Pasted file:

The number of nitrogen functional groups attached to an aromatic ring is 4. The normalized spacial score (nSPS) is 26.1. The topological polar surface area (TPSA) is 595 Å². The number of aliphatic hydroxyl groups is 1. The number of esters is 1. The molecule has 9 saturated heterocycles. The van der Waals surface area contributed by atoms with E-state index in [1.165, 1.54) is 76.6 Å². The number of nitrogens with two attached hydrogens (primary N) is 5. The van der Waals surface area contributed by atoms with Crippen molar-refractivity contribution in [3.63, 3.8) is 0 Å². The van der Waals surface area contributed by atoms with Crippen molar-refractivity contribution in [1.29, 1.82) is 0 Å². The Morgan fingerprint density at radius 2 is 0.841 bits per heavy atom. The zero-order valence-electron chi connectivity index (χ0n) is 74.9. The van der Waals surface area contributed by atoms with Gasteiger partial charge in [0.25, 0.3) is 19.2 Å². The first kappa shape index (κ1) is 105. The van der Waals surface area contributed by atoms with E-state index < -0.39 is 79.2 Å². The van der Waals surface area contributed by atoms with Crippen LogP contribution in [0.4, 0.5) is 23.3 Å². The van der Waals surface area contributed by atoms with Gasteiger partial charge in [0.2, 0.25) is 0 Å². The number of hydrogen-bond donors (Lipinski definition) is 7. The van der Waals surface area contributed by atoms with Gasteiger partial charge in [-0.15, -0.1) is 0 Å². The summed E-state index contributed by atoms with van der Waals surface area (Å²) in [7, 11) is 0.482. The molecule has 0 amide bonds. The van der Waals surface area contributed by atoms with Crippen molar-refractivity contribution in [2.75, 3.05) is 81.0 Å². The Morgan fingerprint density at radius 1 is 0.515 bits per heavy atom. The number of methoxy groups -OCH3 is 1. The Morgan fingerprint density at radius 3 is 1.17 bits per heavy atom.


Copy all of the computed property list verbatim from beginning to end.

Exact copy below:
The number of nitrogen functional groups attached to an aromatic ring is 4. The normalized spacial score (nSPS) is 26.1. The topological polar surface area (TPSA) is 595 Å². The number of aliphatic hydroxyl groups is 1. The number of esters is 1. The molecule has 9 saturated heterocycles. The van der Waals surface area contributed by atoms with E-state index in [1.165, 1.54) is 76.6 Å². The number of nitrogens with two attached hydrogens (primary N) is 5. The van der Waals surface area contributed by atoms with Crippen molar-refractivity contribution in [3.63, 3.8) is 0 Å². The van der Waals surface area contributed by atoms with Crippen molar-refractivity contribution in [1.29, 1.82) is 0 Å². The Morgan fingerprint density at radius 2 is 0.841 bits per heavy atom. The zero-order valence-electron chi connectivity index (χ0n) is 74.9. The van der Waals surface area contributed by atoms with Gasteiger partial charge in [0.25, 0.3) is 19.2 Å². The first kappa shape index (κ1) is 105. The van der Waals surface area contributed by atoms with E-state index < -0.39 is 79.2 Å². The van der Waals surface area contributed by atoms with Crippen LogP contribution in [0.4, 0.5) is 23.3 Å². The van der Waals surface area contributed by atoms with Gasteiger partial charge in [0.2, 0.25) is 0 Å². The number of hydrogen-bond donors (Lipinski definition) is 7. The van der Waals surface area contributed by atoms with Gasteiger partial charge in [-0.15, -0.1) is 0 Å². The summed E-state index contributed by atoms with van der Waals surface area (Å²) in [7, 11) is 0.482. The molecule has 0 amide bonds. The van der Waals surface area contributed by atoms with Crippen molar-refractivity contribution in [2.75, 3.05) is 81.0 Å². The Morgan fingerprint density at radius 1 is 0.515 bits per heavy atom. The number of methoxy groups -OCH3 is 1. The Morgan fingerprint density at radius 3 is 1.17 bits per heavy atom.